Unforunately, the rest of the book suffers from several defects. First, Schwarz speaks entirely from a German Lutheran context. While I shudder to think of how American Christian authors seem to the rest of the world, Schwarz cannot transcend his history and never seems to have made an attempt since the vast majority of the theologians quoted appear to be Germans starting with Luther and running through Tillich.

And that brings me to the second critique. Schwarz leans heavily on German neo-orthodox/neo-liberal theologians. This leaves Schwarz unable to critique their blending of Existentialism and theology. Indeed, while he makes a valiant attempt to balance his description of "dangers from the right" with "dangers from the left", it becomes evident that he sees the dangers from the right much more clearly. He writes more about those dangers every time he compares the two and whenever he gives concrete examples of dangers from the left, they always come from early church history or from the anabaptist and/or pentecostal movements. One must look deep and long to find Schwarz being aware that Barth et al. have contributed to the growing relativism in the church. This leaves his critique severely unbalanced.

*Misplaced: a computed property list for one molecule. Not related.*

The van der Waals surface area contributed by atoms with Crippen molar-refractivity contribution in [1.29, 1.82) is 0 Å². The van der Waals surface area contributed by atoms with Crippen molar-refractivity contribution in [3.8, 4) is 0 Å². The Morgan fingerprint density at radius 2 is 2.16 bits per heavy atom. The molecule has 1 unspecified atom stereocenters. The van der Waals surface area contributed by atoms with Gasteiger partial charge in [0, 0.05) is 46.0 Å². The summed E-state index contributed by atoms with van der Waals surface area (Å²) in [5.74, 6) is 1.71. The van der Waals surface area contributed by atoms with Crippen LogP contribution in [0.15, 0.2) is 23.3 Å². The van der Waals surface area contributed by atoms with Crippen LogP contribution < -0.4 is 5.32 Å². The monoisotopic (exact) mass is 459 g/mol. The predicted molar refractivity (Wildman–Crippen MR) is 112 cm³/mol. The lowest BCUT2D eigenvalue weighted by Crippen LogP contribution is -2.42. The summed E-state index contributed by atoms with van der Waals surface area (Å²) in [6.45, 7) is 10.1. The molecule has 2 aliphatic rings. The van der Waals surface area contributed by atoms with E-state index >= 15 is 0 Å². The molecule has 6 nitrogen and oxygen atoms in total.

Finally, the whole book is written in a very stilted style (perhaps the fault of translation, but perhaps reflecting Schwarz own technical approach). "Bi-polar" is not the only unfortunate phrase. His unique use of the words "docetic" and "universalism" place the book out of reach for the average believer and will irritate the rest of us with theological training.

I find NCD a useful and engaging tool. Schwarz, driven by critics who demanded a theological grounding for this tool, has worked "above his pay grade" and so produced a work which falls sadly short of its mark. I fear that this book will be used against NCD. The basic concepts of NCD and of Schwarz' "bi-polar paradigm" are biblical and useful. However, Schwarz would have been well advised to sit with some very skilled theologians to hone this work before it ever saw the light of day.

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The Three-fold Art of Experiencing God:
The Liberating Power of a Trinitarian Faith
Christian A. Schwarz
ChurchSmart Resources, 1999
31 pages , paperback
Rating: 4 stars

This little pamphlet will give you a quick understanding of the NCD "Three Colors" trinitarian theology/philosophy. Once you get beyond Schwarz's unfortunate use of "bipolar" (meaning two poles) and "theonomy" (meaning not autonomous nor institution-driven) [English is not his first language] the booklet gives you food for thought and a concrete tool to balance your theological perspective. In this sense it reminds me of Richard Foster's 5 traditions in American theology out of his "Renovare" groups. Agree or disagree, at least Schwarz has breathed new life into what many see as a true but unuseful and dusty doctrine.